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Documentary Review - Teenage

A look at the development of the teenager over the last century.

Directed by: Matt Wolf
Featuring: Jena Malone, Ben Whishaw,  Jessie Usher, Julia Hummer


It's rare for a documentary to come along with which everyone can claim to have some relation to its subject. Matt Wolf's Teenage is one such doc that can make this unique boast. We've all been teenagers, no matter how distant that time may now seem. Some of you reading this may well be a current member of such a demographic.
The concept of the teenager is something we now take for granted and, in the western world at least, it can seem like the world culturally revolves around that market. A huge swath of the music in the charts, the bestsellers on book shelves and the movies playing in multiplexes seem designed to appeal to teenagers, at the exclusion of everyone else.
As Wolf's film shows, things weren't always this way. The movie begins at the dawn of the twentieth century, a time when child labor, something whose rejection we now hold up as a watermark of whether a society can truly call itself civilized, was still socially accepted. The jump from child to adult was instantaneous once kids hit the age of puberty, children as young as ten suddenly thrust into the role of family breadwinner.
Fortunately, the twentieth century brought with it an age of reform and child labor was outlawed across Europe and North America. This created a new phenomenon. Teens found themselves with time on their hands, intent on enjoying life to the full before the realities and responsibilities of adulthood kicked in.
Teenage is based on John Savage’s book Teenage: The Creation of Youth Culture, 1875-1945 and roughly follows this timeline, extending slightly into the post-war era. The film tells its tale through diary entries from four teenagers; two Americans (one a middle class white girl, the other a young African-American male), an English boy and a German girl. Two of these, the American girl and English boy (voiced by Malone and Wishaw), are desperate to stand out from the crowd and rebel. In contrast, the other two (Usher and Hummer) want nothing more than to belong to a wider society. While Usher joins the boy scouts, one of the rare American social institutions not to enforce segregation at the time, Hummer joins the Hitler Youth. At first the two organizations seem to serve the same purpose, but of course we all know how the latter turned out.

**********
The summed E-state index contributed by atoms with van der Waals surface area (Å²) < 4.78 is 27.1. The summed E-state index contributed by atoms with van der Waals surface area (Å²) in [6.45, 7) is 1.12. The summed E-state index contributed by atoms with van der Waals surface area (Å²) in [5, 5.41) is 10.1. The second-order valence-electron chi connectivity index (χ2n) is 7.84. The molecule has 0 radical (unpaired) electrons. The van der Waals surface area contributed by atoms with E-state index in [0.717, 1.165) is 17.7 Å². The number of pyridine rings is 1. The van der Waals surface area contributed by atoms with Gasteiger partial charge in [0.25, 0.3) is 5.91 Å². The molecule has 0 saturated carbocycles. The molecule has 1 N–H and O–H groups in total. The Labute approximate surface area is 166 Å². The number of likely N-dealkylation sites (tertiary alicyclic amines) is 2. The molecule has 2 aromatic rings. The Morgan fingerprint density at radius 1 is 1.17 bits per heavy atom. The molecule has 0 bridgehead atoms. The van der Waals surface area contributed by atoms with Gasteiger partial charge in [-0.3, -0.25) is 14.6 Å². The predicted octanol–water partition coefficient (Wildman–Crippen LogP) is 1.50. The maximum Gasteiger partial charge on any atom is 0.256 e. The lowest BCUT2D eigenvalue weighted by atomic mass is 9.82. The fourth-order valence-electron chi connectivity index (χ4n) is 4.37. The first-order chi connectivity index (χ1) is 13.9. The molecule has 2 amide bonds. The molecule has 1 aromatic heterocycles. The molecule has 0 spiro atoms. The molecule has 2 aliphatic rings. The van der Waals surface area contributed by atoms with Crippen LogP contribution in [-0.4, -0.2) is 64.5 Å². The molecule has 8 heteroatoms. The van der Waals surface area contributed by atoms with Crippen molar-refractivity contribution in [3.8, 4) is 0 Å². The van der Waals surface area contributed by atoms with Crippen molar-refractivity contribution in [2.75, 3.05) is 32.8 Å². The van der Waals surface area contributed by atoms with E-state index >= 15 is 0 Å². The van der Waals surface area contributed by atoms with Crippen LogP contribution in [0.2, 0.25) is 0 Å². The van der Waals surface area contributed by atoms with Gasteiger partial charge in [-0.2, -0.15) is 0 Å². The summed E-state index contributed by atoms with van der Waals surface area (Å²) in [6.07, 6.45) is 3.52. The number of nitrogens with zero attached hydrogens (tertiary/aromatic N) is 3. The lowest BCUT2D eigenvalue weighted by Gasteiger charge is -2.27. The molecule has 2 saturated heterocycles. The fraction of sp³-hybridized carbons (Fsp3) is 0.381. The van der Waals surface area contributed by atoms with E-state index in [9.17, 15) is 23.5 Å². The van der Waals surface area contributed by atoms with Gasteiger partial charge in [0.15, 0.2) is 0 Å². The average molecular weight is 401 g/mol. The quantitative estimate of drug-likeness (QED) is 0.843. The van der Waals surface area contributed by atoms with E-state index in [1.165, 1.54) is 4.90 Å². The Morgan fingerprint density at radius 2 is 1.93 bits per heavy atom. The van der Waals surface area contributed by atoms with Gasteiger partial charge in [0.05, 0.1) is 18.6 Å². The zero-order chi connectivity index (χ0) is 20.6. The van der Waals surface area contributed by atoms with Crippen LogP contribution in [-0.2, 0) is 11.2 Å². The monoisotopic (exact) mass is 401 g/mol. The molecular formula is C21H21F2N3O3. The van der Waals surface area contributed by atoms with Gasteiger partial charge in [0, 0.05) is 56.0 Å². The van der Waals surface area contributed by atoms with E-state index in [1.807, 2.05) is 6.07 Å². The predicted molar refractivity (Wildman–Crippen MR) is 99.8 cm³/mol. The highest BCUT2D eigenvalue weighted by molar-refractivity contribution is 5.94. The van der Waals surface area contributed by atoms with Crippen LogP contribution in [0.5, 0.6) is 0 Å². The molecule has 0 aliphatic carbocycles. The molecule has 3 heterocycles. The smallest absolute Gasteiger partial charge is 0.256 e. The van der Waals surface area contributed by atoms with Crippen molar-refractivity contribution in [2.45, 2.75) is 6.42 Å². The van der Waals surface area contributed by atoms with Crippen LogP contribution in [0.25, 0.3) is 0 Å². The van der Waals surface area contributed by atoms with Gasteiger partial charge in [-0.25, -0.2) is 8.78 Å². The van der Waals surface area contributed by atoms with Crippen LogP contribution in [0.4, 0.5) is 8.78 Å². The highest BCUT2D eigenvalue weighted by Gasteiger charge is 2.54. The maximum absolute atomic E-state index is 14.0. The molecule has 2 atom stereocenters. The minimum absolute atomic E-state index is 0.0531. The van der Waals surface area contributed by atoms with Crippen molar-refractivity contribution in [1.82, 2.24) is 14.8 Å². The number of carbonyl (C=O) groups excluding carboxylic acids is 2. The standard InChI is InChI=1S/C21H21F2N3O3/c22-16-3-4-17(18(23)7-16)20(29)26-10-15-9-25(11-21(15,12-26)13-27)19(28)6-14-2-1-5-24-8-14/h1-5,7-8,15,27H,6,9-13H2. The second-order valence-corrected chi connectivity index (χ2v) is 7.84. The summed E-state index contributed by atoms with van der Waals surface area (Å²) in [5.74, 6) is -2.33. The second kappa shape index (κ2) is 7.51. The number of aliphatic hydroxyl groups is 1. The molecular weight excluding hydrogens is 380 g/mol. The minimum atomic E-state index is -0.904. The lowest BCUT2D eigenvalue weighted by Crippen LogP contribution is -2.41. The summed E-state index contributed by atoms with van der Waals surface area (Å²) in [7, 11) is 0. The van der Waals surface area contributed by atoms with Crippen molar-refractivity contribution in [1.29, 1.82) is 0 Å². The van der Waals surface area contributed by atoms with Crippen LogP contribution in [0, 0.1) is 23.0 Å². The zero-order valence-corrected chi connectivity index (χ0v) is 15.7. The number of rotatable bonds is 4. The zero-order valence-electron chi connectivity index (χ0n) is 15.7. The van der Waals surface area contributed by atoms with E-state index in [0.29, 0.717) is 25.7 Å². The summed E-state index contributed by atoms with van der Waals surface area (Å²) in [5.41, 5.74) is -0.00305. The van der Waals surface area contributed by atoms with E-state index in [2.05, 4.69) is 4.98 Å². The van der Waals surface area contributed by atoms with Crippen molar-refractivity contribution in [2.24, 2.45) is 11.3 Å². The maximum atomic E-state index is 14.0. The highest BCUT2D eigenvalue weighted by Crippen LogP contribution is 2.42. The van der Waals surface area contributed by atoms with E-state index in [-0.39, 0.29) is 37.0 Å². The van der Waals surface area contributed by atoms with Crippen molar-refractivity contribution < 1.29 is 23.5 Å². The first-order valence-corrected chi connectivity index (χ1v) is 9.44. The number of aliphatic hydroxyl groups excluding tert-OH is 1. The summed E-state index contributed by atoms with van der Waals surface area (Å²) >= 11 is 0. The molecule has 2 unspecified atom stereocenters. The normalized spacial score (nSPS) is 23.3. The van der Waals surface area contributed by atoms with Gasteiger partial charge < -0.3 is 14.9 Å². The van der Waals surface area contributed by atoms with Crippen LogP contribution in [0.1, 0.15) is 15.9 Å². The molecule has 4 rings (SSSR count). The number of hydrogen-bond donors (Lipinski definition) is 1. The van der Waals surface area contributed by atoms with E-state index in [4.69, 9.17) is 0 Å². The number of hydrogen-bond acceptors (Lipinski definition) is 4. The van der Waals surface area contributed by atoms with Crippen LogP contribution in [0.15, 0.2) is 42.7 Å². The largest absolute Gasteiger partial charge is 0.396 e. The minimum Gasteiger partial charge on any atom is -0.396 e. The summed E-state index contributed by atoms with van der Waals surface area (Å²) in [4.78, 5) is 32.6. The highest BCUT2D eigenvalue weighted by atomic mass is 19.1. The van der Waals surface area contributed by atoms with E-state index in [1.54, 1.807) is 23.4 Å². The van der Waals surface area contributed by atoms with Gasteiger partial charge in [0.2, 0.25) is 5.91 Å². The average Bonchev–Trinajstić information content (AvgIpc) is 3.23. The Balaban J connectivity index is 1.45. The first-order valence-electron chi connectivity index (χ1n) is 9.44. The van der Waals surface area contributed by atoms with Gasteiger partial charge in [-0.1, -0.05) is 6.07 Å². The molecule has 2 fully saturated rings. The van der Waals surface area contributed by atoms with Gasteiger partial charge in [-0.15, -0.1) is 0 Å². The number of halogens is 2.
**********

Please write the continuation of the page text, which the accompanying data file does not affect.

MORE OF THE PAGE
It's all too easy to moan about the generations that follow our own but the truth is that humanity doesn't evolve when teenagers listen to their parents, otherwise we'd still be living, socially, in the dark ages. Wolf's documentary reminds us of this and may make you look at those kids you struggle to understand in a new light. With its fantastic collection of archive footage, it's an at times fascinating historical document.
7/10


Eric Hillis

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